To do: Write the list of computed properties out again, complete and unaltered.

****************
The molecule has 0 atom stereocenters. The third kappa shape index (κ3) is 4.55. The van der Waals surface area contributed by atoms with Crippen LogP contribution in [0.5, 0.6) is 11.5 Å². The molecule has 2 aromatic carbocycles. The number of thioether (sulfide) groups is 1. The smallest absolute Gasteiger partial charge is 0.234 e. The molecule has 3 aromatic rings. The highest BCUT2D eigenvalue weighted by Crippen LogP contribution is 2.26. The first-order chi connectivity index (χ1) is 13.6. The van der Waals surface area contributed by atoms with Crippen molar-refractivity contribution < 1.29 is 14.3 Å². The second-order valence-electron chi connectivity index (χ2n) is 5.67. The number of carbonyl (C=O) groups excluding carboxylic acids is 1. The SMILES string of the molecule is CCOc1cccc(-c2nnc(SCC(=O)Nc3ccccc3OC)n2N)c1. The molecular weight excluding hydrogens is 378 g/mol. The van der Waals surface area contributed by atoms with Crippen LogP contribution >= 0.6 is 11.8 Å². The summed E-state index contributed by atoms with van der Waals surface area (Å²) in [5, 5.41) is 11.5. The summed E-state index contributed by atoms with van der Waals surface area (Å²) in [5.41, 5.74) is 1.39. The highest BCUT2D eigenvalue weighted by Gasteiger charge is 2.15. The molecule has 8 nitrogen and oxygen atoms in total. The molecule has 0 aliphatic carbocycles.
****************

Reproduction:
The molecule has 0 atom stereocenters. The third kappa shape index (κ3) is 4.55. The van der Waals surface area contributed by atoms with Crippen LogP contribution in [0.5, 0.6) is 11.5 Å². The molecule has 2 aromatic carbocycles. The number of thioether (sulfide) groups is 1. The smallest absolute Gasteiger partial charge is 0.234 e. The molecule has 3 aromatic rings. The highest BCUT2D eigenvalue weighted by Crippen LogP contribution is 2.26. The first-order chi connectivity index (χ1) is 13.6. The van der Waals surface area contributed by atoms with Crippen molar-refractivity contribution < 1.29 is 14.3 Å². The second-order valence-electron chi connectivity index (χ2n) is 5.67. The number of carbonyl (C=O) groups excluding carboxylic acids is 1. The SMILES string of the molecule is CCOc1cccc(-c2nnc(SCC(=O)Nc3ccccc3OC)n2N)c1. The molecular weight excluding hydrogens is 378 g/mol. The van der Waals surface area contributed by atoms with Crippen LogP contribution >= 0.6 is 11.8 Å². The summed E-state index contributed by atoms with van der Waals surface area (Å²) in [5, 5.41) is 11.5. The summed E-state index contributed by atoms with van der Waals surface area (Å²) in [5.41, 5.74) is 1.39. The highest BCUT2D eigenvalue weighted by Gasteiger charge is 2.15. The molecule has 8 nitrogen and oxygen atoms in total. The molecule has 0 aliphatic carbocycles.